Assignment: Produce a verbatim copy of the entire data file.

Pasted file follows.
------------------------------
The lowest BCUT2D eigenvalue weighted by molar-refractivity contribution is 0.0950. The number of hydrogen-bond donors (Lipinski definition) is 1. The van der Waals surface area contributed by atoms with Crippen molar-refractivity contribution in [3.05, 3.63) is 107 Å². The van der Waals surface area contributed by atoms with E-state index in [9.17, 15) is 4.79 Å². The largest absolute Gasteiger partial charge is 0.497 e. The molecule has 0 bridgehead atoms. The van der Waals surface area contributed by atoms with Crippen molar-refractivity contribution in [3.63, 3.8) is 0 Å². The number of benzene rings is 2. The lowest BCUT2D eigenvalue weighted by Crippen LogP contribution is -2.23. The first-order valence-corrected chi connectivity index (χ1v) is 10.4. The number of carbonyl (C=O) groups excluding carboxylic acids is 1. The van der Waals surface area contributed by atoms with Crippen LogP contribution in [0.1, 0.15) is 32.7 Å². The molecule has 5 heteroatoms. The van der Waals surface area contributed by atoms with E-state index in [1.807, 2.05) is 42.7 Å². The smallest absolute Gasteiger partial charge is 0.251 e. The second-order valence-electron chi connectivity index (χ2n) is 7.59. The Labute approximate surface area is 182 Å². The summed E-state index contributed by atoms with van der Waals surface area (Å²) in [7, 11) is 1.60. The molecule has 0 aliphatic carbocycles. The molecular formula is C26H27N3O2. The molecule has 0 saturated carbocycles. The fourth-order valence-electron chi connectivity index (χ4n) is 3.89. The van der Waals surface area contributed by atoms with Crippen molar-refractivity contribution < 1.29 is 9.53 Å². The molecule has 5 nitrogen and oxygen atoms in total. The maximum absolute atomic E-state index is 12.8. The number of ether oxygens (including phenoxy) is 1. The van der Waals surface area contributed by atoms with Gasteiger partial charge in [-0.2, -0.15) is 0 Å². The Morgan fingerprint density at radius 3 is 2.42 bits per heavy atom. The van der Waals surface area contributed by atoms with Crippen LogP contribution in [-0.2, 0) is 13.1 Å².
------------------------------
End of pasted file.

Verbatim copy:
The lowest BCUT2D eigenvalue weighted by molar-refractivity contribution is 0.0950. The number of hydrogen-bond donors (Lipinski definition) is 1. The van der Waals surface area contributed by atoms with Crippen molar-refractivity contribution in [3.05, 3.63) is 107 Å². The van der Waals surface area contributed by atoms with E-state index in [9.17, 15) is 4.79 Å². The largest absolute Gasteiger partial charge is 0.497 e. The molecule has 0 bridgehead atoms. The van der Waals surface area contributed by atoms with Crippen molar-refractivity contribution in [3.63, 3.8) is 0 Å². The number of benzene rings is 2. The lowest BCUT2D eigenvalue weighted by Crippen LogP contribution is -2.23. The first-order valence-corrected chi connectivity index (χ1v) is 10.4. The number of carbonyl (C=O) groups excluding carboxylic acids is 1. The van der Waals surface area contributed by atoms with Crippen LogP contribution in [0.1, 0.15) is 32.7 Å². The molecule has 5 heteroatoms. The van der Waals surface area contributed by atoms with E-state index in [1.807, 2.05) is 42.7 Å². The smallest absolute Gasteiger partial charge is 0.251 e. The second-order valence-electron chi connectivity index (χ2n) is 7.59. The Labute approximate surface area is 182 Å². The summed E-state index contributed by atoms with van der Waals surface area (Å²) in [7, 11) is 1.60. The molecule has 0 aliphatic carbocycles. The molecular formula is C26H27N3O2. The molecule has 0 saturated carbocycles. The fourth-order valence-electron chi connectivity index (χ4n) is 3.89. The van der Waals surface area contributed by atoms with Crippen molar-refractivity contribution < 1.29 is 9.53 Å². The molecule has 5 nitrogen and oxygen atoms in total. The maximum absolute atomic E-state index is 12.8. The number of ether oxygens (including phenoxy) is 1. The van der Waals surface area contributed by atoms with Gasteiger partial charge in [-0.2, -0.15) is 0 Å². The Morgan fingerprint density at radius 3 is 2.42 bits per heavy atom. The van der Waals surface area contributed by atoms with Crippen LogP contribution in [-0.2, 0) is 13.1 Å².